Kabocha is the Japanese winter squash. It’s one of my favorite vegetables and it’s next on my list of foods to introduce to baby. I make a new batch of baby food once a week on Saturdays (when Aunty Joni visits), so I went to Foodland today to pick two: one for baby and the other for the big people in the house.
For kabocha-lovers, I found it on sale at Foodland for $0.99/pound, which I assume is a pretty decent deal because I later saw a Marukai ad for kabocha listing it at $1.99/pound. I’m not sure if there’s anything special about the Marukai kabocha, but that’s a pretty significant difference to me!
Kabocha, Japanese Winter Squash
I’ll share my Japanese style simmered kabocha recipe (for big people) today. Kabocha makes a great side dish. It’s extremely simple with very few ingredients — my favorite kind of recipe. The hardest part of preparing the kabocha is cutting it because the skin is so hard. A video and entry will be forthcoming on the kabocha babyfood endeavors this weekend.
1 lb kabocha (my kabocha was nearly 4 lbs., so I just adjusted the measurements accordingly)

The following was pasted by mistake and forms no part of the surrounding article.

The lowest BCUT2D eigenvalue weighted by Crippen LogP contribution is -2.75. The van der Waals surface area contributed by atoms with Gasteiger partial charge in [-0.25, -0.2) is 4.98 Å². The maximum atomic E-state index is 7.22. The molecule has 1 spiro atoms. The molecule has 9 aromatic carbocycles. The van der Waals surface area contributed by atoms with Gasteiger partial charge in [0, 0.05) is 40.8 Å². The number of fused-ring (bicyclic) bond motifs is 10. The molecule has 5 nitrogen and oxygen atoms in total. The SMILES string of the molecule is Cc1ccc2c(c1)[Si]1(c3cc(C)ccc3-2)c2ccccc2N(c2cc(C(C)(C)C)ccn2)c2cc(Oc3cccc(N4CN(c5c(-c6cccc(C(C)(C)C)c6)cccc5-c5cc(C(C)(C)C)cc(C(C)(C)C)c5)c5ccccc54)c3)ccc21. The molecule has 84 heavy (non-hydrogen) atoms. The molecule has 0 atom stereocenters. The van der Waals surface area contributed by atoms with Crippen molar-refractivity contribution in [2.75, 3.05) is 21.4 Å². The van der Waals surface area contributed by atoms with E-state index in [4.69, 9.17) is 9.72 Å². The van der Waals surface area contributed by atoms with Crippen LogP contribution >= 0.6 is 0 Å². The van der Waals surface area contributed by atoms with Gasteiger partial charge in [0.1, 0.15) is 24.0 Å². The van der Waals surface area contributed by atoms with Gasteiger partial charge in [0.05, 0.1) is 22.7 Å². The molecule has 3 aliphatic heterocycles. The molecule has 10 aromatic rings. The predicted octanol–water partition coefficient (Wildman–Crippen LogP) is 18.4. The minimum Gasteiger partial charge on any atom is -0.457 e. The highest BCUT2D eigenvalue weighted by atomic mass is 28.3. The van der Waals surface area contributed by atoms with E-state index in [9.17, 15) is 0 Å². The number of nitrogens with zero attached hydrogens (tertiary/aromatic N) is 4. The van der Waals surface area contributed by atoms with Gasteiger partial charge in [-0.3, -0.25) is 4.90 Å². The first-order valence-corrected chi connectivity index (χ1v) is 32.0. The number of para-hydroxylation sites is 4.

3/4 cup dashi stock
3 tablespoons sugar
2 tablespoons soy sauce
- Wash kabocha skin with a vegetable brush because we will leave the skin on. Although the skin is very hard when uncooked, it becomes tender and lends a nice texture after being simmered.
- Cut in half and remove seeds. Cut kabocha into 1-1/2″ cubes. Be careful ~ kabocha skin is very tough and you could easily lose a finger if you’re not careful!
- Put dashi soup stock, sugar, shoyu, and kabocha chunks in a pan, placing on HIGH heat and bringing to a boil.
- Turn heat down to LOW and allow to simmer until liquid is nearly gone.
- You may serve kabocha warm or cold. (I prefer it warm.)
Simmered Kabocha – tender and delicious!
Who is Champuru?Aloha, I'm Donna, known everywhere on the Internet as "Champuru." I was born and raised in Hawaii. I'm a Christian. I'm married to my best friend of 18 years, we struggled with infertility and successfully conceived via IVF (and by the grace of God!) in 2008. I resigned from my coveted "secure" government job to be a work-at-home mom to my 3-year-old daughter. Using my degree in Information Technology and the skills obtained in the marketplace, I started my own business. Now, I work from home, taking clients on a part-time basis, working in my PJ's while the little one sleeps. Life isn't always easy, but it's all good.